Second, a new small company for Thunderbird is a risk in the future. NVU for example wasn’t improved for some years. Its further development is still written in the stars. Please don’t let Thunderbird alone with its two fulltime developers today (but what’s in two years?).

  25. 25

    Oren Sreebny’s Weblog said on July 30th, 2007 at 6:41 am:

    Mozilla, Thunderbird, and the future of email

    There’s been a lot of discussion (much of it of the hand-wringing variety) of Mitchell Baker’s Email Call To Action blog post where she talks about Mozilla splitting off the development of the Thunderbird email client software to a new organization. In…

  26. 26

    Stefan said on July 30th, 2007 at 7:01 am:

    I use Thunderbird since version 1.0 and I LOVE IT. I appreciate to use a real Outlook alternative and I don’t really care if it lacks some of these “but-outlook-can-do-this” features. Thunderbird is a stable comfortable mail client that absolutely satisfies my (and not only my) needs. Please don’t stop this project as the world would be a bit darker without it ­čÖü

  27. 27

    Magnus Wedberg said on July 30th, 2007 at 7:38 am:

    Thunderbird clearly needs to be refocused.

    Webmail and “social networking” is not an option for company email. It’s an additional feature, but a strong email client is an absolute must, and trusting sensitive corporate data to huge megacorporations — however noble their motives may be — is not an option. For one thing, we absolutely must be in control of our filtering and able to do fine-grained logging, as well as reliably storing potentially tens of gigabytes of data per user. Thus, the need for our own mail server, IMAP being the logical choice, and a good IMAP client on top of that server. Now the funny part: Thunderbird is already one of the best IMAP clients there are, and it also has a very user-acceptable interface. There really is no serious Windows alternative (I’ve tried them all).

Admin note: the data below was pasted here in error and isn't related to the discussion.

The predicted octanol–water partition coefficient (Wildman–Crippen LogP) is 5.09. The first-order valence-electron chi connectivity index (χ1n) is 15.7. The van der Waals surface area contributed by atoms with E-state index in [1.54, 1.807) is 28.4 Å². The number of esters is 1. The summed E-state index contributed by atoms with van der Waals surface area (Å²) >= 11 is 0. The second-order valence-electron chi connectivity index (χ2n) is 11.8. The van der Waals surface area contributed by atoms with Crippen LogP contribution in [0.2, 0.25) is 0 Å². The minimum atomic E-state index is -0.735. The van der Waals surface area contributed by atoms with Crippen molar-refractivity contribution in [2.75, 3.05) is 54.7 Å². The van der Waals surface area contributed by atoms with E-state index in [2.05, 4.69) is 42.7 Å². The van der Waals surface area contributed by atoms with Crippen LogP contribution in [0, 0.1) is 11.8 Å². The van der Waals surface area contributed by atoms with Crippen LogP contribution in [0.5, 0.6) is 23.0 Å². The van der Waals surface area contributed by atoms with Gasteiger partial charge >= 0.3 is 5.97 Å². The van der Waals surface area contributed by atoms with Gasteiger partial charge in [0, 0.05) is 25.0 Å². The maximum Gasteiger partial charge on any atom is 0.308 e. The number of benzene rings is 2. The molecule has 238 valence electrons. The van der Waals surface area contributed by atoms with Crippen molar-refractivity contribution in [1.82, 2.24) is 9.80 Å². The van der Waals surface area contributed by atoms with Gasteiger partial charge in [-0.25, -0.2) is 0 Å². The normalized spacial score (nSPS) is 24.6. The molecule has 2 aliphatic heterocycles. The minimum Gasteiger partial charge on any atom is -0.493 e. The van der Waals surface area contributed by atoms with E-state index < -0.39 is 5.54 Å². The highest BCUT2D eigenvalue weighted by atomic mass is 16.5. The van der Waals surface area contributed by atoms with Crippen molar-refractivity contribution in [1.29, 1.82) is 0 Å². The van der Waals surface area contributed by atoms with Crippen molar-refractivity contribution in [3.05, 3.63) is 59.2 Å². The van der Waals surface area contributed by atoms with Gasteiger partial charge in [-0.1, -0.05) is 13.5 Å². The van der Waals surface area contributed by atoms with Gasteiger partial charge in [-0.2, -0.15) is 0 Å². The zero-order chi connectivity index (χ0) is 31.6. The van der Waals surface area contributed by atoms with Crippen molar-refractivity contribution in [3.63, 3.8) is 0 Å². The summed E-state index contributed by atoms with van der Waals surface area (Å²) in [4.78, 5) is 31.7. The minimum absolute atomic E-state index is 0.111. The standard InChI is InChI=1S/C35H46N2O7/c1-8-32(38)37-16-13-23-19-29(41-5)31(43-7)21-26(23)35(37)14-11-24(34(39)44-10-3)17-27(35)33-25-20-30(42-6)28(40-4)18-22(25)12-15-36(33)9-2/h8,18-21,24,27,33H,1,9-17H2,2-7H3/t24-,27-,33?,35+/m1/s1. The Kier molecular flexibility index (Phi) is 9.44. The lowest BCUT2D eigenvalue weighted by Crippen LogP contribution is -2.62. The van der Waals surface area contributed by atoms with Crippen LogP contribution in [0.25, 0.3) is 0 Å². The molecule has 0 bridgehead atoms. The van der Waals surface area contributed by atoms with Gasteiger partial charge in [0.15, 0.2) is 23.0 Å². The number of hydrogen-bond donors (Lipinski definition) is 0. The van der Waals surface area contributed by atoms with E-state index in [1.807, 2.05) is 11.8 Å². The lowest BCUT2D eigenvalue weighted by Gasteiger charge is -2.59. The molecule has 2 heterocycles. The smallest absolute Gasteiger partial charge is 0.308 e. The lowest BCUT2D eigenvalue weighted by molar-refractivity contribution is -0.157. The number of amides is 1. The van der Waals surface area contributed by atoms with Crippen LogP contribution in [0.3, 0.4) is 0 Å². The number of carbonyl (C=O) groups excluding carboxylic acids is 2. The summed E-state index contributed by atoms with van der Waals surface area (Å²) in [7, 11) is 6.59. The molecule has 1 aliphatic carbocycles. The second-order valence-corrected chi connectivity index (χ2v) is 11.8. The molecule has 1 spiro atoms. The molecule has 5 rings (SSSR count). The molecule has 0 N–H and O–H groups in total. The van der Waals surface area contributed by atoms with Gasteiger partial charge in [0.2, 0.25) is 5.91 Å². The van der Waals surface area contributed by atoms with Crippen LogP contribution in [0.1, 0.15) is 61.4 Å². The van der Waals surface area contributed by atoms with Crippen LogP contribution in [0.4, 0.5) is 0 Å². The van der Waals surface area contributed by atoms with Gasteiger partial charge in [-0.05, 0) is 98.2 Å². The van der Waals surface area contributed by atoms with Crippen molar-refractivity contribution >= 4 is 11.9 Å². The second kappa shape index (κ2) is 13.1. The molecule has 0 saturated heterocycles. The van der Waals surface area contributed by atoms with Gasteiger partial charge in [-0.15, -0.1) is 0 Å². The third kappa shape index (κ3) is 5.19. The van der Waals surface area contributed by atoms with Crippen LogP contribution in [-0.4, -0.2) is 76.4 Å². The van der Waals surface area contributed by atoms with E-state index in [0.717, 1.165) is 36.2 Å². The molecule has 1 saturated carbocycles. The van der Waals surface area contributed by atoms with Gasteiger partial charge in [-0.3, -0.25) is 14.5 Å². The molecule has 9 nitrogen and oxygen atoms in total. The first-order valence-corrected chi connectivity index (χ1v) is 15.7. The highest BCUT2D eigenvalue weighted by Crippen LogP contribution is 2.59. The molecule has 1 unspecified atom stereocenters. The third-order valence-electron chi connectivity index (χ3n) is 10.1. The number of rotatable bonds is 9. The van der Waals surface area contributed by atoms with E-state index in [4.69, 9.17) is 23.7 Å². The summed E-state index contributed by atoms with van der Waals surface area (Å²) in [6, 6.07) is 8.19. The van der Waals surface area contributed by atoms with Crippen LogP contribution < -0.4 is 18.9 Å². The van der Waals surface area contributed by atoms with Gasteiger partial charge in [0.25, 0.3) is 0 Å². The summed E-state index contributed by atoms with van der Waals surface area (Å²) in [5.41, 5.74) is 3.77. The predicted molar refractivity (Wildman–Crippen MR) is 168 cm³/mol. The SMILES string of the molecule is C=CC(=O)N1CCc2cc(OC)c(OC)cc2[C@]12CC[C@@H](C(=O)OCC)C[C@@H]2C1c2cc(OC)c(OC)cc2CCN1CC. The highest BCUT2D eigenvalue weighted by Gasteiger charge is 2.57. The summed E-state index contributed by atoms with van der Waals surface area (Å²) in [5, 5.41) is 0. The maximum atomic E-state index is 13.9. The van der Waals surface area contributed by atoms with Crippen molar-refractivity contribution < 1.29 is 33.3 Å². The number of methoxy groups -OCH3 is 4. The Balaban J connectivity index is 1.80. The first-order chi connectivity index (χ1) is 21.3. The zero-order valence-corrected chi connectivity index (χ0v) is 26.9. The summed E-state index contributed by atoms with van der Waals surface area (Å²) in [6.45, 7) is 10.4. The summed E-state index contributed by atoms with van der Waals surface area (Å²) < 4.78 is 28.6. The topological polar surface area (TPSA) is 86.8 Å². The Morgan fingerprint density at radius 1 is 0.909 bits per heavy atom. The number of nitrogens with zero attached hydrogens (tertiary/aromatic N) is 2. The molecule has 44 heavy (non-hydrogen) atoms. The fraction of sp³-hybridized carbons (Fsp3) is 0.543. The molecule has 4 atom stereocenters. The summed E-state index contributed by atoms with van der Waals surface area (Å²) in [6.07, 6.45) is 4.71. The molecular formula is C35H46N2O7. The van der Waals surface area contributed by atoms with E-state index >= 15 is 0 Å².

Webmail is only an option for the hip 20-30-something who doesn’t store lots of data, don’t need trackability, and trust Google with their online life.

    The open internet absolutely needs a high quality “corporate alternative” mail client on the desktop, or Exchange/Outlook will take over that whole market, and we all know that MS /will/ then enforce their own formats on us. They are already making it purposefully hard to use IMAP with their products. This will affect the whole net.